Furthermore, by setting the fixed non-zero coefficient to be any other different feedforward equalizer tap coefficient, the following equation set is obtained:
The Periodogram approach and Wiener-Khintchine result may then be employed to determine the power spectral density as in the following equation:
Channel Identification Estimation The rendering of an unknown channel may be obtained in terms of a feedforward equalizer/decision feedback equalizer (FFE/DFE) filter. As an example, input signal 702 is generated as r(t)*h(t), where h(t) is the unknown channel impulse response that needs to be estimated and r(t) is a random signal that may be generated, for example, using a pseudo-random binary sequence (PRBS) signal or may be a continuous random process (e.g., additive white Gaussian noise (AWGN)). The input data signal s(t) is given as r′(t), where r′(t) equals r(t) or where r′(t) and r(t) are statistically equivalent. Input signal 702 is subtracted from the feedforward equalizer output (i.e., output of feedforward filter 102), which has the input data signal s(t) as an input signal. The resulting difference signal needs to be minimized and adaptation of FFE/DFE coefficients may be carried out to minimize this difference signal power. For example, this operation may be performed by powering down the input and output signal paths of slicer 106. The resulting FFE/DFE tap coefficients that are attained at convergence correspond to the LMS optimal set of tap coefficients that regenerate the unknown channel with this architecture. Optical Signal-to-Noise Ratio (OSNR) Estimation As an example, a signal s(t) may be denoted as an input signal to slicer 106 and MSE as the mean squared error as obtained as an output signal from low pass filter block 706 ( SNR_{e,u }is related to the electrical SNR, denoted as SNR_{e}, at the input to the dispersion compensation electronics (DCE) as illustrated in the following equation (assuming for this example eight taps): The OSNR at the DCE input is then given by the following equation:
The bit error rate (BER) at the output of the DCE may then be given by the following equation (ignoring the extinction ratio):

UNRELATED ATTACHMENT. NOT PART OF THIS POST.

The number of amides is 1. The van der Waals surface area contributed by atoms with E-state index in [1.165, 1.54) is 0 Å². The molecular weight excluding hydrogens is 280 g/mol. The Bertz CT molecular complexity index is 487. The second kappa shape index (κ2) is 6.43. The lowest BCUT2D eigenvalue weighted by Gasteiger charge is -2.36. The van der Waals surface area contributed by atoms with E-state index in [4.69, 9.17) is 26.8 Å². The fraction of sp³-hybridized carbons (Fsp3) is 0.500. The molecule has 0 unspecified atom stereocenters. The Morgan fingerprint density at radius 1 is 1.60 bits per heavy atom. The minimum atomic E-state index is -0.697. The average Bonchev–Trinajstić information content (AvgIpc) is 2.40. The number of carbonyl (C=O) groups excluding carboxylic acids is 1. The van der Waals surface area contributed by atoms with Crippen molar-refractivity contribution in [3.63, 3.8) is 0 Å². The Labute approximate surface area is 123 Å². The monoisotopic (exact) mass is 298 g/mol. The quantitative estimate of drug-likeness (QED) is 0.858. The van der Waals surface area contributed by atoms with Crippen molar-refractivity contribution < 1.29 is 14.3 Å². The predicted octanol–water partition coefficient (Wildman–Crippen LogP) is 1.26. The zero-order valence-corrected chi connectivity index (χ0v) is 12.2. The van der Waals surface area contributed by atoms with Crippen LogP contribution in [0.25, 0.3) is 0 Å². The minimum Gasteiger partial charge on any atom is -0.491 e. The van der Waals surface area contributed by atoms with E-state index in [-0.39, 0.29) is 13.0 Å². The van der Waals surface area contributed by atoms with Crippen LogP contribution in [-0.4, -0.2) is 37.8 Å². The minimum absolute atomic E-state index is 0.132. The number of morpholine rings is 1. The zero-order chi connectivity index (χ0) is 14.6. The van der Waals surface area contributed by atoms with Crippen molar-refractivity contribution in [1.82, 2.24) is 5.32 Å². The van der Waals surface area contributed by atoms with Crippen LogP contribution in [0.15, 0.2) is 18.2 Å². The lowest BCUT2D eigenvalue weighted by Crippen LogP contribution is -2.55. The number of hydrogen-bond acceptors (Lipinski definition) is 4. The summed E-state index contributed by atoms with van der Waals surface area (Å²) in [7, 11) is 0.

Chromatic Dispersion Estimation In the presence of linear and non-linear dispersion, the amount of chromatic dispersion within the channel may be computed from the uncompensated non-linear dispersion. Next, the linear part of the dispersion due to chromatic dispersion is corrected. The remaining linear uncompensated dispersion due to the miscellaneous linear dispersion is then estimated. Initially, chromatic dispersion is considered as the sole source of dispersion and the total chromatic dispersion-induced jitter is computed. For example, one technique for estimating the chromatic dispersion is by estimating the bandwidth roll-off as is done similarly for estimating the power spectral density of a signal. A look-up table can then be used to estimate the chromatic dispersion. An alternative approach is to first compute the spectral response of the FFE filter (i.e., feedforward filter 102) based on the following equation (assuming for this example eight taps): Polarization Mode Dispersion Estimation As an example, the first-order polarization mode dispersion is modeled as a two-path channel with a differential modal delay between the two paths. From the estimated power spectral density, we determine the frequency f_{0 }(e.g., in GHz) at which the spectral response is minimal. The first-order polarization mode dispersion (or the differential modal delay) is then given by the following equation: The above-described embodiments of the present invention are merely meant to be illustrative and not limiting. It will thus be obvious to those skilled in the art that various changes and modifications may be made without departing from this invention in its broader aspects. Therefore, the appended claims encompass all such changes and modifications as fall within the true spirit and scope of this invention. Patent Citations